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By Mirabel Ash
In popular discourse, we have come to recognize individuals from dominant groups who advocate for civil rights and liberties on behalf of “others.” Such individuals aim to foster an alliance with other racial groups to indicate a shared interest in social progression. Objectives of a racial alliance are to advance a conversation about structured overt racism in the face of denial, to inspire change, and to build a stronger, more harmonious public sphere. This dialogue relies on notions of the “racial ally.”
We know “racial allies” from correspondents on the news, from scenes in popular films and programs, and in feminist and progressive writing. Ironically, the impact these so-called racial allies have is often more adversive than progressive. That is, their involvement keeps the focus on a white perspective. Considering the historical absence of minority voices in the U.S., this is important. White perspectives are limited by the fact that they come from a place of privilege and have no authority to speak for racialized groups. Despite what may be the best of intentions, the continuous presence of white commentary hinders opportunities for minority voices to offer necessary perspectives needed to reform our understanding of diverse lived experiences.
Popular media in the U.S. tackles racism periodically and usually makes egregious errors. In a recent media scandal, comedian Stephen Colbert took one joke too far when he mocked the speech of Asians in an episode that aired in April. Some viewers questioned whether Colbert is in any kind of position to satirize racial groups. Others, however, disagreed. They argued that his show creates a playground for television viewers to tune in for a few hours each week and laugh at jokes otherwise unsuitable. Colbert’s audience loves to get in on the joke about right-wing conspiracies, and many feel there was no harm done. They believe his behavior is acceptable because he is “on the right side of the joke.”
Michelle Medina responded with a critical essay in TFW, arguing that the white and highly paid Stephen Colbert funnels racism and bigotry in hopes of deflecting such thinking, but fails to do so. While it’s true the show tries to hold up a mirror to the faces of some of the biggest perpetrators of racism in the media, such as Fox News, Colbert’s character still manages to offend his audience. His use of satire tries to humiliate bigots, but take a look at Stephen Colbert and you’ll find plenty of wealthy white men who share much in common with the right-wingers he seeks to expose. Differences between the character Colbert plays on the show, Colbert himself, and the individuals he satirizes are relatively minor. Colbert’s writers and producers are white, and the individuals he interviews are overwhelmingly white and privileged. Yet Colbert’s fans believe he contributes to social progress. Where are the minority correspondents, producers, and writers then?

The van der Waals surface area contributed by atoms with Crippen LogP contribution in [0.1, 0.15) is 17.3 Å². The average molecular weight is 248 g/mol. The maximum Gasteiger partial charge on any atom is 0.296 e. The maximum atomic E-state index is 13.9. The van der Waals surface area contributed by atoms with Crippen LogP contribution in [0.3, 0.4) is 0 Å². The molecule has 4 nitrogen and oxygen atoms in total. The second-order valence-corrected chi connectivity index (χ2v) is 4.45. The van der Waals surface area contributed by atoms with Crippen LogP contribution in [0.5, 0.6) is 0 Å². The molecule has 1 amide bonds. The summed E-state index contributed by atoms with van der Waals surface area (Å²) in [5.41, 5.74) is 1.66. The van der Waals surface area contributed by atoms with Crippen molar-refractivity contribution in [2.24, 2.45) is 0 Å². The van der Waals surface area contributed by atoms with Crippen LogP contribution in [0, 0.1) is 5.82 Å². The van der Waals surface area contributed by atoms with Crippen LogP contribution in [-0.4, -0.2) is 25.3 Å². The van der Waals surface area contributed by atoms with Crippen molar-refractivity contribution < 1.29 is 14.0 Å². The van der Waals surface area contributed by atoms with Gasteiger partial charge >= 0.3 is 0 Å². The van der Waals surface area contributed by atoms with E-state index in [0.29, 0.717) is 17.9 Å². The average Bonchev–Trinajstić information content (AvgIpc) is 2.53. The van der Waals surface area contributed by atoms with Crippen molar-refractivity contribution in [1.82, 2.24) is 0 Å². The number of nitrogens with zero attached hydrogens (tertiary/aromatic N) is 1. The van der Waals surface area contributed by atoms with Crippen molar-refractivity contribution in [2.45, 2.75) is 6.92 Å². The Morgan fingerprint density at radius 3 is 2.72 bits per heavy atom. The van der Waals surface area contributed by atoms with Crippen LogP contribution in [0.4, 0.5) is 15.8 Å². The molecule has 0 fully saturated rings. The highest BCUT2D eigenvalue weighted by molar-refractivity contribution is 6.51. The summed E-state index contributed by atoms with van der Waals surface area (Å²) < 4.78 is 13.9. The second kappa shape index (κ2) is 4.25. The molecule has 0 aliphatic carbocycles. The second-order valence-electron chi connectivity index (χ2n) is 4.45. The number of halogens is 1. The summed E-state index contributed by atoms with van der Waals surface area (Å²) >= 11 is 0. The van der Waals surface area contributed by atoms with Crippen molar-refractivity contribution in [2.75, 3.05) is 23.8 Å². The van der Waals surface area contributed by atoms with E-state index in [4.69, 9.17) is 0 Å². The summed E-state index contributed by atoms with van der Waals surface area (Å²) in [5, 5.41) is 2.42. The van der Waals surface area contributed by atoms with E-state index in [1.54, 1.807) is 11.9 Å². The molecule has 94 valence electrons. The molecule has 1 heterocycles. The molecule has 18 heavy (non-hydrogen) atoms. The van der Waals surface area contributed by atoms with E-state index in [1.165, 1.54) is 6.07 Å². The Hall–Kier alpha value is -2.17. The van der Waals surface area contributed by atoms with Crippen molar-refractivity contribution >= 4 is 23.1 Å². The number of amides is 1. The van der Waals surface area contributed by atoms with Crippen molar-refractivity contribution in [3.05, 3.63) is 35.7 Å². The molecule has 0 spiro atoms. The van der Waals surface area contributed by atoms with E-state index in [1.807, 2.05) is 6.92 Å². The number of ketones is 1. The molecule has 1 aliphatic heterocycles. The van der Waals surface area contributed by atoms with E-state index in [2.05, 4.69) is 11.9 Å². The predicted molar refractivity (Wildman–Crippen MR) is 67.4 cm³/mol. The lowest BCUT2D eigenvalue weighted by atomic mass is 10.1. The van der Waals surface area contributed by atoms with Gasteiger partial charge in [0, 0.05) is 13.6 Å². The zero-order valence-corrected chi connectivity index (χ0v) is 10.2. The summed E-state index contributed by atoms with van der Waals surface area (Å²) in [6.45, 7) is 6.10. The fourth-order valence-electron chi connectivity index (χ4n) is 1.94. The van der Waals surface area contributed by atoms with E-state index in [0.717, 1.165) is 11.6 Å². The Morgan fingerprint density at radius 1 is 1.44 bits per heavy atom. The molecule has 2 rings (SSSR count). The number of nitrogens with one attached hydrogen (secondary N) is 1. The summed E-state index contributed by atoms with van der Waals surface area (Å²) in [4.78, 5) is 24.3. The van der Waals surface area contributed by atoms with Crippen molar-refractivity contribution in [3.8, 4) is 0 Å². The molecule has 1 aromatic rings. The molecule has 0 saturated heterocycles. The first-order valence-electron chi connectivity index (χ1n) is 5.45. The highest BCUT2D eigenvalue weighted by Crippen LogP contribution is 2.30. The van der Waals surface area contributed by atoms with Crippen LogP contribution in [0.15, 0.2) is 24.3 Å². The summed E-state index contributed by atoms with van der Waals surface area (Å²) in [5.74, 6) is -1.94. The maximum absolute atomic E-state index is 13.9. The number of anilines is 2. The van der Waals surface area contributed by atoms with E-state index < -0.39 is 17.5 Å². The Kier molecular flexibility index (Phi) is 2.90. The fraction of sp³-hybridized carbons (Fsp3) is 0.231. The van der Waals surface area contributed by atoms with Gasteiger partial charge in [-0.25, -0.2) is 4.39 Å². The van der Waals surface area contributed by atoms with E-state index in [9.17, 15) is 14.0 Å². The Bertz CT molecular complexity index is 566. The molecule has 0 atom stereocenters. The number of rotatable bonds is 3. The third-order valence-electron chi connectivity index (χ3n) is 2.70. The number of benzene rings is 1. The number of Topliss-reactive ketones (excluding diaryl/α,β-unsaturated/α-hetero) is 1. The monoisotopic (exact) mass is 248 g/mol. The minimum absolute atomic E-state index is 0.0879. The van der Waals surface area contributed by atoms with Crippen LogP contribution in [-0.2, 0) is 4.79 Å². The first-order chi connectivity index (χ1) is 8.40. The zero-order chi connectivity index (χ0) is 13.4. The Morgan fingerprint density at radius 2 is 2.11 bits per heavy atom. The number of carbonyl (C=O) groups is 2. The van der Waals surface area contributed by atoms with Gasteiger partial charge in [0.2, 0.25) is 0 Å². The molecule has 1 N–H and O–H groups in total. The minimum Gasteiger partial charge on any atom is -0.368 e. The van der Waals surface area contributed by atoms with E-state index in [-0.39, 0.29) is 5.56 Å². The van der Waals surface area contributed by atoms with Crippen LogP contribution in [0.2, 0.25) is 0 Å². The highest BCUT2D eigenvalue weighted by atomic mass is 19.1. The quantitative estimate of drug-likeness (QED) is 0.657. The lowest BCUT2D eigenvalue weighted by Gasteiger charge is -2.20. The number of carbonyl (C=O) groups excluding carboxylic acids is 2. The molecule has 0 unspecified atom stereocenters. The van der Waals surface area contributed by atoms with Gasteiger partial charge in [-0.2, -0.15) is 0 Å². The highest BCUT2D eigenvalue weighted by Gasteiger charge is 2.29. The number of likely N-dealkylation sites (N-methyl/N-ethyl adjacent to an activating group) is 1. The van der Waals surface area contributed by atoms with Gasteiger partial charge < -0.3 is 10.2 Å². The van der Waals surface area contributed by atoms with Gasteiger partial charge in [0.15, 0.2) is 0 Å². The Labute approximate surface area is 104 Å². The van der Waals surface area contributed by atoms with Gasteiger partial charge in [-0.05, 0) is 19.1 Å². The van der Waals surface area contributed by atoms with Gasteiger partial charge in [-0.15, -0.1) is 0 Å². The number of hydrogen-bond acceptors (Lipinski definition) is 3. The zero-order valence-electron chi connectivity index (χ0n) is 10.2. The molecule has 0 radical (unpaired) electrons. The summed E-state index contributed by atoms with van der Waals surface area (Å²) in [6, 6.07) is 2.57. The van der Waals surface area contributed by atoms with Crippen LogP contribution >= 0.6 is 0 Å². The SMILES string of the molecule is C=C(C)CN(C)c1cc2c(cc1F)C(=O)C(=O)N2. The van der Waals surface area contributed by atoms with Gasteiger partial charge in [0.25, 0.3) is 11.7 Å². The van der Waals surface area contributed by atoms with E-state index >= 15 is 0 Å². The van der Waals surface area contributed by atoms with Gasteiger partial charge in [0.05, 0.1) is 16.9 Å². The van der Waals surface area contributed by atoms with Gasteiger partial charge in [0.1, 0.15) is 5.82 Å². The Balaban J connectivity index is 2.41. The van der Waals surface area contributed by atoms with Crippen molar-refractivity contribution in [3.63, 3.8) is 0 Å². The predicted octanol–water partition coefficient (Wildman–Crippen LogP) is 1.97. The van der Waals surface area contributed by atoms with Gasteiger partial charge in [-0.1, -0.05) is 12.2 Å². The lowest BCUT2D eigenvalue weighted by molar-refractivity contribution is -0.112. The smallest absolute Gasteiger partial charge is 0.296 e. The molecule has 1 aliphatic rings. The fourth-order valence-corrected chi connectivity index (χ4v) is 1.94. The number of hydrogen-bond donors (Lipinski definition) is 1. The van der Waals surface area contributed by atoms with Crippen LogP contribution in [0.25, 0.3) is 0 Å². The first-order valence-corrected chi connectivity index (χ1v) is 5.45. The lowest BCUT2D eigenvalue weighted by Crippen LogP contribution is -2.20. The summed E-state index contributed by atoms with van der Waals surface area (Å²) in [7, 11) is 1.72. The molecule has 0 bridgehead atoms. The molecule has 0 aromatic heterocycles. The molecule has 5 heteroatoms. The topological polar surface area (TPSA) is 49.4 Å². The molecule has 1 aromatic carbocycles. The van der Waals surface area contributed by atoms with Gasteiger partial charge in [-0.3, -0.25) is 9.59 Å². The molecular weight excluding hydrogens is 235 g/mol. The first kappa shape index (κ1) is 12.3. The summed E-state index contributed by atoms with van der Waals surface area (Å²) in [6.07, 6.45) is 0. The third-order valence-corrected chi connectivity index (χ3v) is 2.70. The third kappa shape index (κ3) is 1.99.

Racial jokes perpetuate dominant perspectives in the guise of progress. Minority groups who felt targeted by Colbert advocated for cancellation of his show and were met with harassment and threats from Colbert’s fans. This type of response discourages marginalized groups to stand up for themselves, and the media is often rightly accused of closing down spaces for critical conversations. When minority groups are not the brunt of the joke in popular media, they may be wholly absent from the dialogue. Well-intentioned newscasters, feminists, and others who advocate for marginalized groups simply cannot see their critical errors of omission. So-called racial allies, then, can drown out the voices of others.
How to stop this cycle? Racial allies should work to create space for the voices of the marginalized to be heard. One example of this is the selection of Larry Wilmore to take over “The Colbert Report,” providing the first minority perspective on late night since Arsenio Hall. Jon Stewart is credited with putting forward Wilmore’s name. Such practices may be an effective way for racial allies to create a broader platform for minority voices. Each time a privileged voice defers to a minority one, the perspective will be widened toward dismantling systemic racism.
Mirabel Ash writes about race consciousness and race/gender/class intersectionality — specifically in relation to navigating these dimensions of social life. Strongly interested in anthropological and diachronic linguistics, she is a graduate of Hunter College with a degree in English Language Arts. She lives in New York City and is pursuing a graduate degree in Teaching English as a Second Language (TESOL).